Friday, June 14, 2013

My best selfie so far!

I have had so many incredible experiences in the past week! I really won't be able to even scratch the surface with this post, but I'll try and include lost of pictures. You can just use your  imaginations and make up funny stories with me in them. Just be creative and try and think like me and I'm sure you'll be able to fill in all of the dots!

Our journey starts with a wonderful trip to the Jordan River Baptismal Site, where Jesus was baptized (at least somewhere along the river). We had a wonderful morning on the bus and stopped at Mt. Nebo along the way. On a clear day from Mt. Nebo you can see Jerusalem, Jericho, and several other cool cities. Luckily we were there on a very clear day and saw all the cool sites. It's kind of a weird to see Israel from Jordan. We hear so much about Israel from the people around us each day and so to finally see it is somewhat like, Woah. Of course we hear a highly biased opinion, but I really like hearing the extremes on both sides to just try and get inside their shoes and see each point of view. That's one reason I like the BYU study abroad—we spent time on both sides of the border and with both people to learn both sides. But so far I've only heard the Muslim- Arab- Palestinian/Jordanian point of view.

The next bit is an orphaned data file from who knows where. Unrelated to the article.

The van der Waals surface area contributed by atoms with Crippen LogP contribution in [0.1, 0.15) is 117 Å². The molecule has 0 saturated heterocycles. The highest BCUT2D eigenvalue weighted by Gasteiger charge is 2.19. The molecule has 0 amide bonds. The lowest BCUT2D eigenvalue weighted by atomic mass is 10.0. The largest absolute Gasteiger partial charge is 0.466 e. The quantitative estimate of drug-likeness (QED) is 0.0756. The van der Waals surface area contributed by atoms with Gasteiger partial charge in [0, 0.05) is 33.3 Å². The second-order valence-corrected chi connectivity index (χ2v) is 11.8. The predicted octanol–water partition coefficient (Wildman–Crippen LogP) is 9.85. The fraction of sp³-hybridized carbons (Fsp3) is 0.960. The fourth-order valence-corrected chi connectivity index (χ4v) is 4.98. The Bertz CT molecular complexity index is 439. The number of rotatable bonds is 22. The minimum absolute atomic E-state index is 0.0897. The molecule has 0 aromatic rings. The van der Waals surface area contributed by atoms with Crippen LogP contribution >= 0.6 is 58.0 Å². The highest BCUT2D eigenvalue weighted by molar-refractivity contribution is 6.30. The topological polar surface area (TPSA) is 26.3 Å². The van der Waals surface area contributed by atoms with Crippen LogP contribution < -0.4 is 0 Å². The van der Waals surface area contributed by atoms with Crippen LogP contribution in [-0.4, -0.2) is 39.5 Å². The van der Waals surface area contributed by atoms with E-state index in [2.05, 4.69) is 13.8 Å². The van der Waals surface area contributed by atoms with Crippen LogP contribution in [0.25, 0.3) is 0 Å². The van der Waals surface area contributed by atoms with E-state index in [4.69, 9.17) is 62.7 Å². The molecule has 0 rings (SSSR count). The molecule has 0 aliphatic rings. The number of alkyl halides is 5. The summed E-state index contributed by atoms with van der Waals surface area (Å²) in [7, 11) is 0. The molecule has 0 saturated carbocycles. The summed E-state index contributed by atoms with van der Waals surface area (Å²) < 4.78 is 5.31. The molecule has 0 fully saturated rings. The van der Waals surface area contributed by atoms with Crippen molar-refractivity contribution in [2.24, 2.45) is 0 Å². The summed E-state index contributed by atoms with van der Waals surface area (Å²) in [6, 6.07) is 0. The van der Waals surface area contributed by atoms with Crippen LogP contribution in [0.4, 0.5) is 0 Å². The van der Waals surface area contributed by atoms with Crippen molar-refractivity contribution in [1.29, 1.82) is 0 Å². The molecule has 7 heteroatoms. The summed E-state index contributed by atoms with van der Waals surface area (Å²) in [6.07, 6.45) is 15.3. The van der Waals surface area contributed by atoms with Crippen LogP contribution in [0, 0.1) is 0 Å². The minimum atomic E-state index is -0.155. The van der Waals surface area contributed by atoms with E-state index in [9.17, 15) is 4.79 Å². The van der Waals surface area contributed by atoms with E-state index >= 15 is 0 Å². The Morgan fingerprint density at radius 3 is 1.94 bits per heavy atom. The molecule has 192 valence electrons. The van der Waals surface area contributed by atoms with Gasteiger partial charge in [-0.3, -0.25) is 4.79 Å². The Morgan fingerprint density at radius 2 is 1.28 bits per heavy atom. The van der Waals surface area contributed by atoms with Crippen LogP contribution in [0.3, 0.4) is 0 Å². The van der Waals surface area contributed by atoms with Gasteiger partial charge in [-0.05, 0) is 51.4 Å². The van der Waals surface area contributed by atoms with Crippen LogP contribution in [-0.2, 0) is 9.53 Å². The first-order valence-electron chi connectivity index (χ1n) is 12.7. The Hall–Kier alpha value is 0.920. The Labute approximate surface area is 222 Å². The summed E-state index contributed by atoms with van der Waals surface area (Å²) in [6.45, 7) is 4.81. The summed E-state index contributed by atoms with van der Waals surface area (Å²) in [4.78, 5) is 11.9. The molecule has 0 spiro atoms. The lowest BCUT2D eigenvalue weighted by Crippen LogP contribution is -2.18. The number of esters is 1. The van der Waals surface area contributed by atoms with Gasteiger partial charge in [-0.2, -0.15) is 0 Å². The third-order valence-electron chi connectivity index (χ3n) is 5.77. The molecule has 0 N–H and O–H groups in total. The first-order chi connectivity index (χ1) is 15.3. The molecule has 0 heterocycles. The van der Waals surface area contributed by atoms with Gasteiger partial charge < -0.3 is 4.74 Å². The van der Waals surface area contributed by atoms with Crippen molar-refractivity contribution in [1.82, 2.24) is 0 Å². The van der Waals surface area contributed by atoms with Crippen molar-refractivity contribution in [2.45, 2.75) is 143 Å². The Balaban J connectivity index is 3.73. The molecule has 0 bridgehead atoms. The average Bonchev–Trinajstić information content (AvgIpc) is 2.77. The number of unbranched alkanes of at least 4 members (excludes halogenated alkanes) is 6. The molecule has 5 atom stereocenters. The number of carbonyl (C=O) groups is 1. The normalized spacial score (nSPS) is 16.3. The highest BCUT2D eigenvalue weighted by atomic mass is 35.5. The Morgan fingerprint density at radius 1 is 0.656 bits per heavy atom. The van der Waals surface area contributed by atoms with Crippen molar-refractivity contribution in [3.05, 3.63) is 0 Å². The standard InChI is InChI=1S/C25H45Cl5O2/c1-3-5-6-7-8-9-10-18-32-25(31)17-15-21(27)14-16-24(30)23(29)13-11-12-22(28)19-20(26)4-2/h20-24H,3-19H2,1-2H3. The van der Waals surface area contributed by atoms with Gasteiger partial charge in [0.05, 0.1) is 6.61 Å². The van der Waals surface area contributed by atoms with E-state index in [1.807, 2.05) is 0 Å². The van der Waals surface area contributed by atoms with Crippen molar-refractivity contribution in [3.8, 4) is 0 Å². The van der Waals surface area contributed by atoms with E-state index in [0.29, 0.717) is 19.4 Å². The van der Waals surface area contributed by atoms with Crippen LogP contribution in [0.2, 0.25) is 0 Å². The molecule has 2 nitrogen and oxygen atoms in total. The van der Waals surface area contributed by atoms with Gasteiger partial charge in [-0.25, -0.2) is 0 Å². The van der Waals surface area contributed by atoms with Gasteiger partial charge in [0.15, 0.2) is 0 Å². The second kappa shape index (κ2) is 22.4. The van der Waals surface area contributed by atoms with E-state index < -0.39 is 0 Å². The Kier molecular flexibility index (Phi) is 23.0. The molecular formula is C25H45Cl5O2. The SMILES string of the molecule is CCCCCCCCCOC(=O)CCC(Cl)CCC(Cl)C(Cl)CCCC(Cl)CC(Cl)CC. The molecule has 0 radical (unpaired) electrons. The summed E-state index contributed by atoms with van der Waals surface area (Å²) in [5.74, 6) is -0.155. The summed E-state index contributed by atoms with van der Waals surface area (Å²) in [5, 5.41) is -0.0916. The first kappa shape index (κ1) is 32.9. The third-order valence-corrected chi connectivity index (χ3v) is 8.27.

Anyway, it was really cool to see these ancient cities from afar and it make me want to go there! The baptismal site was cool. The picture shows our group members on the Jordanian side, just a few yards from Israel. We aren't allowed to communicate with people on the other side. It was pretty and warm and I loved it.

[Jordan River]
After the Jordan River we went to the Dead Sea and went to a resort thing. It was super posh and felt really weird after living in my apartment in Amman for a bit. But it was really really nice. We had a BUFFET which was sooo weird but delicious. So much food and it was really good. All middle eastern delights. Then we suited up and swam in the Dead Sea! It was so dead. And salty! And I floated on the water. It was so cool. I'm kinda skinny and so usually if I hold my breath and try and float in the water, I sink. But this time I could actually float on top! It was out of this world and I really really couldn't stop laughing. It was sooooo fun. Anyway, I loved it. Point made. 

Then we loaded up with that precious mud and scrubbed and exfoliated and became beautiful. It was like a dream. Putting mud on yourself and each other and it was socially acceptable. So wonderful. I let mine dry and I looked really good. Logan Tatham—you would be so proud of how manly we were. I needed you and your mate and your fancy clothing. Hopefully one day we'll do it together!